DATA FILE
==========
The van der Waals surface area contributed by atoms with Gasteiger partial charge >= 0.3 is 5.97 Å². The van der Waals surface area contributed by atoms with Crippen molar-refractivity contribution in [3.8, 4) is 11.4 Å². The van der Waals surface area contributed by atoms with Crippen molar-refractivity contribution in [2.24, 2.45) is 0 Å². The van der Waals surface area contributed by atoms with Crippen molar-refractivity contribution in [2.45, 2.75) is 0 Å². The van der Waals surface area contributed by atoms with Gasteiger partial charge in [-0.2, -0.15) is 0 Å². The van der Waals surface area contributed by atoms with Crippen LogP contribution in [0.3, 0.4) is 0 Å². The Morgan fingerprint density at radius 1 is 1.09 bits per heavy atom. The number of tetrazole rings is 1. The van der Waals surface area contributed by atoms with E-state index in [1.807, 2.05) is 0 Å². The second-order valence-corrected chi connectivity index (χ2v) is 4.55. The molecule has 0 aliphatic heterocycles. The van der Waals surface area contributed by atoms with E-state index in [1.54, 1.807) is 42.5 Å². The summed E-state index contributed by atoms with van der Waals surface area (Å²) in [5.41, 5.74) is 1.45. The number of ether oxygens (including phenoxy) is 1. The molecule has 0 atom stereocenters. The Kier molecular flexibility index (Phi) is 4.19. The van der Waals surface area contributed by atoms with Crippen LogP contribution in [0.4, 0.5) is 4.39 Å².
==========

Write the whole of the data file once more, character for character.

The van der Waals surface area contributed by atoms with Gasteiger partial charge >= 0.3 is 5.97 Å². The van der Waals surface area contributed by atoms with Crippen molar-refractivity contribution in [3.8, 4) is 11.4 Å². The van der Waals surface area contributed by atoms with Crippen molar-refractivity contribution in [2.24, 2.45) is 0 Å². The van der Waals surface area contributed by atoms with Crippen molar-refractivity contribution in [2.45, 2.75) is 0 Å². The van der Waals surface area contributed by atoms with Gasteiger partial charge in [-0.2, -0.15) is 0 Å². The van der Waals surface area contributed by atoms with Crippen LogP contribution in [0.3, 0.4) is 0 Å². The Morgan fingerprint density at radius 1 is 1.09 bits per heavy atom. The number of tetrazole rings is 1. The van der Waals surface area contributed by atoms with E-state index in [1.807, 2.05) is 0 Å². The second-order valence-corrected chi connectivity index (χ2v) is 4.55. The molecule has 0 aliphatic heterocycles. The van der Waals surface area contributed by atoms with E-state index in [1.54, 1.807) is 42.5 Å². The summed E-state index contributed by atoms with van der Waals surface area (Å²) in [5.41, 5.74) is 1.45. The number of ether oxygens (including phenoxy) is 1. The molecule has 0 atom stereocenters. The Kier molecular flexibility index (Phi) is 4.19. The van der Waals surface area contributed by atoms with Crippen LogP contribution in [0.4, 0.5) is 4.39 Å².